Say I want to check the gradient of f_\theta(x) wrt \theta, we should call gradcheck(f, x.requires_grad_()) rather than just gradcheck(f, x), why is this the case? The quantity we care about is df/d\theta, to do this, I guess Pytorch numerically check whether |f(x+h)-f(x)-grad(f)(x)h|/|h|->0? (or some other numerically efficient version). It seems redundant to let x require grad?

Hi,

Indeed the gradients are only checked for the Tensors that are explicit inputs to the function. So if none of them requires gradients, that means that no gradient needs to be checked.

You will need to give theta as an input to your function to be able to use gradcheck I’m afraid.

Hi albanD. Thanks for your reply. Here I use \theta to represent the parameters of the network f. So say if f=nn.Linear(a,b), then we can write f(x)=Wx, and here \theta will be W. It doesn’t make sense to pass W as an input to gradcheck(), no? Because the input to gradcheck() should be the input to the forward() function of f. Are you suggesting that gradcheck() calculates df/dx rather than df/d\theta?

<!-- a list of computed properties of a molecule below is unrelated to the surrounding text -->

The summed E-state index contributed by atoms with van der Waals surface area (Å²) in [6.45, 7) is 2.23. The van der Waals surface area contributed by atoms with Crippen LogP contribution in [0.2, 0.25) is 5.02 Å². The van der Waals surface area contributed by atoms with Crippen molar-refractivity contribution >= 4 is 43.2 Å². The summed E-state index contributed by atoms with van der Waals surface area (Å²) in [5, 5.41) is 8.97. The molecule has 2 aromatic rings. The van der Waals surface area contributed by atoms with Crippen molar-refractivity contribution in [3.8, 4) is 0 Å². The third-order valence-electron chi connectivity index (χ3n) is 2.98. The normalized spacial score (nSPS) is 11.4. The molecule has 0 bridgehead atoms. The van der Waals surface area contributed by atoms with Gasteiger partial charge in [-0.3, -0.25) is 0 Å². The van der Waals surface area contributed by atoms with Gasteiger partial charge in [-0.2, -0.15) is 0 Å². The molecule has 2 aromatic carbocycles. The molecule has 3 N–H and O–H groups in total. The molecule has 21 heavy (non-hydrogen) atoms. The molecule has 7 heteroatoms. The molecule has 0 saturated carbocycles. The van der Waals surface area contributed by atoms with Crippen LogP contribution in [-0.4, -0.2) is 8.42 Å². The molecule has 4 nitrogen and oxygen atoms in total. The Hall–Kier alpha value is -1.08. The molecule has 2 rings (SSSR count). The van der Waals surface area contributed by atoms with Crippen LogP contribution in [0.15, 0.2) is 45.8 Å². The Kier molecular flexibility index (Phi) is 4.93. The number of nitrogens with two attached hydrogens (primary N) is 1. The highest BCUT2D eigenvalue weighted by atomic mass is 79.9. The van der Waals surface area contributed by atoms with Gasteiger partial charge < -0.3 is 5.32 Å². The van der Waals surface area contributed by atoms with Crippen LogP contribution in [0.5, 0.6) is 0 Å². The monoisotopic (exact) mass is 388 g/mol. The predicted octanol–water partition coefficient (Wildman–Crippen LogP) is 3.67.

Yes gradcheck only checks gradient for inputs to the function that are Tensor that require gradients.

Note that in this case, you can “cheat” by doing: `gradcheck(lambda inp, *ignore: model(inp), (inp, *model.parameters())`

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This will make all the parameters look like inputs for gradcheck. And all inplace changes to them must properly update the forward of the model (this will work with pytorch vanilla Module at least).